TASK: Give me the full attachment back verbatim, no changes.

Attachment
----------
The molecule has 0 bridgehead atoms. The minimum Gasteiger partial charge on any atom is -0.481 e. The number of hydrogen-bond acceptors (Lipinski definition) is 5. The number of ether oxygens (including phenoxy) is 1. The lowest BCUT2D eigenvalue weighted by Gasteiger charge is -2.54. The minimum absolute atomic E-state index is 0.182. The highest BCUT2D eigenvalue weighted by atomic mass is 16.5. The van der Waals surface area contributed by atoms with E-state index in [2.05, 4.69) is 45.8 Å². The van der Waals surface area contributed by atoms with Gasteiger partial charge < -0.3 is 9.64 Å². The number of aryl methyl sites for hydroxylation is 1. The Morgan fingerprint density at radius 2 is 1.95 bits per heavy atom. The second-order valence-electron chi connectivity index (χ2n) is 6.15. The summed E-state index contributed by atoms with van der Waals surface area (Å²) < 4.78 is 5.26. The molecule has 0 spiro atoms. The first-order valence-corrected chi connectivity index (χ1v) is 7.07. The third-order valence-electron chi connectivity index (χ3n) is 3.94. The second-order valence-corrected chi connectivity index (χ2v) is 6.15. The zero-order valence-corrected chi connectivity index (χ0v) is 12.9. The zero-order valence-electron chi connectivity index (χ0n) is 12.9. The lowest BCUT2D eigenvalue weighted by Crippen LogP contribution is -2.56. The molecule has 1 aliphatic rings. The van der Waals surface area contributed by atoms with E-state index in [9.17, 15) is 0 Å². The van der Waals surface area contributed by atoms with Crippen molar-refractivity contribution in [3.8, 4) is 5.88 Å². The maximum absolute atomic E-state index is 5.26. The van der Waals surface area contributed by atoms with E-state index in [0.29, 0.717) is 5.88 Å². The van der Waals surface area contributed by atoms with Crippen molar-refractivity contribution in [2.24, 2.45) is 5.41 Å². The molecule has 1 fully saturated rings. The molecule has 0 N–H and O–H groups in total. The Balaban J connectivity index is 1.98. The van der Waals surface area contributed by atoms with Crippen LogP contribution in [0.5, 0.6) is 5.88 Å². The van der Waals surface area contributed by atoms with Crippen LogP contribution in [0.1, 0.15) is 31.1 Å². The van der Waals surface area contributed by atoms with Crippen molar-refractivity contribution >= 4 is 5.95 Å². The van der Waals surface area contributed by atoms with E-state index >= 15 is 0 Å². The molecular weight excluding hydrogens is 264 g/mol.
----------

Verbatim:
The molecule has 0 bridgehead atoms. The minimum Gasteiger partial charge on any atom is -0.481 e. The number of hydrogen-bond acceptors (Lipinski definition) is 5. The number of ether oxygens (including phenoxy) is 1. The lowest BCUT2D eigenvalue weighted by Gasteiger charge is -2.54. The minimum absolute atomic E-state index is 0.182. The highest BCUT2D eigenvalue weighted by atomic mass is 16.5. The van der Waals surface area contributed by atoms with E-state index in [2.05, 4.69) is 45.8 Å². The van der Waals surface area contributed by atoms with Gasteiger partial charge < -0.3 is 9.64 Å². The number of aryl methyl sites for hydroxylation is 1. The Morgan fingerprint density at radius 2 is 1.95 bits per heavy atom. The second-order valence-electron chi connectivity index (χ2n) is 6.15. The summed E-state index contributed by atoms with van der Waals surface area (Å²) < 4.78 is 5.26. The molecule has 0 spiro atoms. The first-order valence-corrected chi connectivity index (χ1v) is 7.07. The third-order valence-electron chi connectivity index (χ3n) is 3.94. The second-order valence-corrected chi connectivity index (χ2v) is 6.15. The zero-order valence-corrected chi connectivity index (χ0v) is 12.9. The zero-order valence-electron chi connectivity index (χ0n) is 12.9. The lowest BCUT2D eigenvalue weighted by Crippen LogP contribution is -2.56. The molecule has 1 aliphatic rings. The van der Waals surface area contributed by atoms with E-state index in [9.17, 15) is 0 Å². The van der Waals surface area contributed by atoms with Crippen molar-refractivity contribution in [3.8, 4) is 5.88 Å². The maximum absolute atomic E-state index is 5.26. The van der Waals surface area contributed by atoms with E-state index in [0.29, 0.717) is 5.88 Å². The van der Waals surface area contributed by atoms with Crippen molar-refractivity contribution in [2.24, 2.45) is 5.41 Å². The molecule has 1 fully saturated rings. The molecule has 0 N–H and O–H groups in total. The Balaban J connectivity index is 1.98. The van der Waals surface area contributed by atoms with Crippen LogP contribution in [0.5, 0.6) is 5.88 Å². The van der Waals surface area contributed by atoms with Crippen LogP contribution in [0.1, 0.15) is 31.1 Å². The van der Waals surface area contributed by atoms with Crippen molar-refractivity contribution >= 4 is 5.95 Å². The van der Waals surface area contributed by atoms with E-state index >= 15 is 0 Å². The molecular weight excluding hydrogens is 264 g/mol.